ISLAMABAD, Pakistan (CNN) -- Taliban militants on Wednesday released a dozen boys a day after abducting them on suspicion of spying for the Pakistani military, a Pakistani military source said.
The children were seized from a high school in northwestern Pakistan on Tuesday and released a day later after their parents assured the Taliban that the children would no longer act as spies, the source said. The military source denied that the 12 youngsters ever worked as spies.
All 12 boys are in good health, the source said.
The Taliban accused the students of giving security forces information about the whereabouts and movements of the Taliban, according to the source.
The source said the kidnappings may be an effort by the Taliban to deter any would-be spies with the threat of abduction.
Armed militants stormed into the Nazarabad Government High School in Arkot Tehsil Matta, a village in the Swat region of the North West Frontier Province, on Tuesday and seized 15 children, three of whom managed to escape, the source said.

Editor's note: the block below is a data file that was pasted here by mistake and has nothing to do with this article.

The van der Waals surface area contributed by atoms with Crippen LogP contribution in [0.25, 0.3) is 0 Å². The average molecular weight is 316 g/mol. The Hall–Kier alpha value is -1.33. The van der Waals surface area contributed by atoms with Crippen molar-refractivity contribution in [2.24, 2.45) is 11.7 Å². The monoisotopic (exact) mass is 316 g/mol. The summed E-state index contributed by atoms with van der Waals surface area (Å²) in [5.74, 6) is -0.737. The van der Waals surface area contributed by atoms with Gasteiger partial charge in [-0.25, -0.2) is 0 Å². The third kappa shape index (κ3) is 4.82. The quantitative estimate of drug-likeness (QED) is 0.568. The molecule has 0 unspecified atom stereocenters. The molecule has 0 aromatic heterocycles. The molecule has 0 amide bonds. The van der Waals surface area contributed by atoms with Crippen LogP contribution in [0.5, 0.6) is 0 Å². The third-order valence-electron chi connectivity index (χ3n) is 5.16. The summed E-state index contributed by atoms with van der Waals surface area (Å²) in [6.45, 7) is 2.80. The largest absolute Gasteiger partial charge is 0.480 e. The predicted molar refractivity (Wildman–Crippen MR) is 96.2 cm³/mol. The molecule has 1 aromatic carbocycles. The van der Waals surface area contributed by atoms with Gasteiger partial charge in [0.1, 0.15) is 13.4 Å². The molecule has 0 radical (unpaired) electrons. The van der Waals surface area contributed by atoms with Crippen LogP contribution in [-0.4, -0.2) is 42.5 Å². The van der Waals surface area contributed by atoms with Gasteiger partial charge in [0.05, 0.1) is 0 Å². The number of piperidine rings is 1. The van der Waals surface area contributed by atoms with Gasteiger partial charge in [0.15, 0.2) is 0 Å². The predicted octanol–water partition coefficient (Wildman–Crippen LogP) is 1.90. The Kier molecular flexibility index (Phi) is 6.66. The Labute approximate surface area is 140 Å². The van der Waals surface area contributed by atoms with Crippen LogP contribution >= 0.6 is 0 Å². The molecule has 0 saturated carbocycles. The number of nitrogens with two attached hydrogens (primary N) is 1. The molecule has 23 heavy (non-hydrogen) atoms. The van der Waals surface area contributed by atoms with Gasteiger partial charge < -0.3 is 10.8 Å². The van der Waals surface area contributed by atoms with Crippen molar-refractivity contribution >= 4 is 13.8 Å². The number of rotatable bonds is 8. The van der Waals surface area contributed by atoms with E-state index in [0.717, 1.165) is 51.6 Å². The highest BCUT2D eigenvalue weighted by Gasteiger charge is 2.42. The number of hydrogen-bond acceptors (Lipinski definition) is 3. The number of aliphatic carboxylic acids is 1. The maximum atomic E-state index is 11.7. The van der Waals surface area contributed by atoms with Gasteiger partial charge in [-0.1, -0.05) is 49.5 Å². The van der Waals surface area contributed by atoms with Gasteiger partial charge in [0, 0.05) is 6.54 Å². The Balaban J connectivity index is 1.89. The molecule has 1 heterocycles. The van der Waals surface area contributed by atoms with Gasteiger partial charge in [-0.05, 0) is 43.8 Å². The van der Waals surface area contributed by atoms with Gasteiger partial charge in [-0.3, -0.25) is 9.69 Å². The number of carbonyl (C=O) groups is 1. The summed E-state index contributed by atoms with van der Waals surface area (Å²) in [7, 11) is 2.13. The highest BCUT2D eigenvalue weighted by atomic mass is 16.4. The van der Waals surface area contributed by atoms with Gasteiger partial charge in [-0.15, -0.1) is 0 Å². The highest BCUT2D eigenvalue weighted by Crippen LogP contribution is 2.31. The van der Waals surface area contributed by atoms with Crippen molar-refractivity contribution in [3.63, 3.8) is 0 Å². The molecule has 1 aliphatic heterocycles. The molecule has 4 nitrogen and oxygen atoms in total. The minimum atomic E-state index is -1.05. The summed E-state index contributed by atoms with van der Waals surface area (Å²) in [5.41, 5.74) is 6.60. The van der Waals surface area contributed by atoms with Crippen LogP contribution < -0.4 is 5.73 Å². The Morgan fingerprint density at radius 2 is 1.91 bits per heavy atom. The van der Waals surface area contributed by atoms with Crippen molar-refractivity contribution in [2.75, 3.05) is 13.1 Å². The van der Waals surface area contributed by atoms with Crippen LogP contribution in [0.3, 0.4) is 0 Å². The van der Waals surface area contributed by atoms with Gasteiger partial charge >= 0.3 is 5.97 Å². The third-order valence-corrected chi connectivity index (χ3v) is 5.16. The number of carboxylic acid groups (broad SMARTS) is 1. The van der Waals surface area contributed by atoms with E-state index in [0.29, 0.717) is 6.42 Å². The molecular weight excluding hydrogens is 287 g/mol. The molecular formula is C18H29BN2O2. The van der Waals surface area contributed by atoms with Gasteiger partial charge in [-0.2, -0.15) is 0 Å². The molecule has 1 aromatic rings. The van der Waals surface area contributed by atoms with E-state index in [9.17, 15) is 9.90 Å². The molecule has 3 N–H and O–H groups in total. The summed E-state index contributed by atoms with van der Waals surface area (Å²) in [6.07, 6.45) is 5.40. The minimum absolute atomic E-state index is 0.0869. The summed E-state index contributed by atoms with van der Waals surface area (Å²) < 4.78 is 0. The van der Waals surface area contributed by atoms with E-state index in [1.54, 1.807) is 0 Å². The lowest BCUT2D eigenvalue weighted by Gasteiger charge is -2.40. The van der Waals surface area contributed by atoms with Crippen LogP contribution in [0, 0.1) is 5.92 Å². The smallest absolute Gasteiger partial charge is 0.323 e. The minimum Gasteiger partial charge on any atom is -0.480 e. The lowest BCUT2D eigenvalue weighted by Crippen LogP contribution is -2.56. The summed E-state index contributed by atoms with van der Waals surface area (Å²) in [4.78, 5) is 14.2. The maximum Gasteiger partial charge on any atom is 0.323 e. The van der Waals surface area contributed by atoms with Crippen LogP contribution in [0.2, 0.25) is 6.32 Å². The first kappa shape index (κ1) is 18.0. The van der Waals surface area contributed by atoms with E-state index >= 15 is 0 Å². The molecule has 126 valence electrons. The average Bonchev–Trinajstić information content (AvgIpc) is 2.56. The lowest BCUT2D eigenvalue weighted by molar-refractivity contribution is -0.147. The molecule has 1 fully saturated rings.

The remaining 12 were driven away in several cars, he said. He said the parents bypassed local law enforcement, who were investigating the kidnappings, and spoke directly to the militant group -- an indication of the Taliban's presence and authority in the region.
Muslim Khan, spokesman for a Taliban group led by the radical cleric Maulana Fazlullah, has accused the school students of spying for Pakistani security forces in the Swat region.
Fazlullah's militant group has launched a violent campaign to enforce Taliban-style laws. They have also been blamed for destroying scores of schools in the region, most of them girls' schools, calling them un-Islamic.
The Swat region has also been the scene of heavy fighting since the Pakistani military launched an offensive against militants in northwest Pakistan in early August.
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